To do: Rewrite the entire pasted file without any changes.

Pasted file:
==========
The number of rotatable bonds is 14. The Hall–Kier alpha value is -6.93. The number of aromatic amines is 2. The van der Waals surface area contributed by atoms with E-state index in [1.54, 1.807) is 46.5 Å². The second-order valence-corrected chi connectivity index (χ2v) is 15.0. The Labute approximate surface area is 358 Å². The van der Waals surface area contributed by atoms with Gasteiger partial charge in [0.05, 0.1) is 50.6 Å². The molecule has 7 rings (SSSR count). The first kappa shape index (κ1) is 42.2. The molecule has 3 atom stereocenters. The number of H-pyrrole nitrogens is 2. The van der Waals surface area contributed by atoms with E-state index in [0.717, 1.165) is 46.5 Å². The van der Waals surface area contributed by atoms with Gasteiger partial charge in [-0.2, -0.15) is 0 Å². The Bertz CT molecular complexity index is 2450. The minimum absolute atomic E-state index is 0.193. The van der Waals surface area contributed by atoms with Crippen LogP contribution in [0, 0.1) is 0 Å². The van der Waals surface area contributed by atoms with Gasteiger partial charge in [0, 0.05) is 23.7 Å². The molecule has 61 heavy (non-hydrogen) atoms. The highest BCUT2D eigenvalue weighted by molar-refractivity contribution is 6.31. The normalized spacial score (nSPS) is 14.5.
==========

The number of rotatable bonds is 14. The Hall–Kier alpha value is -6.93. The number of aromatic amines is 2. The van der Waals surface area contributed by atoms with E-state index in [1.54, 1.807) is 46.5 Å². The second-order valence-corrected chi connectivity index (χ2v) is 15.0. The Labute approximate surface area is 358 Å². The van der Waals surface area contributed by atoms with Gasteiger partial charge in [0.05, 0.1) is 50.6 Å². The molecule has 7 rings (SSSR count). The first kappa shape index (κ1) is 42.2. The molecule has 3 atom stereocenters. The number of H-pyrrole nitrogens is 2. The van der Waals surface area contributed by atoms with E-state index in [0.717, 1.165) is 46.5 Å². The van der Waals surface area contributed by atoms with Gasteiger partial charge in [-0.2, -0.15) is 0 Å². The Bertz CT molecular complexity index is 2450. The minimum absolute atomic E-state index is 0.193. The van der Waals surface area contributed by atoms with Crippen LogP contribution in [0, 0.1) is 0 Å². The van der Waals surface area contributed by atoms with Gasteiger partial charge in [0, 0.05) is 23.7 Å². The molecule has 61 heavy (non-hydrogen) atoms. The highest BCUT2D eigenvalue weighted by molar-refractivity contribution is 6.31. The normalized spacial score (nSPS) is 14.5.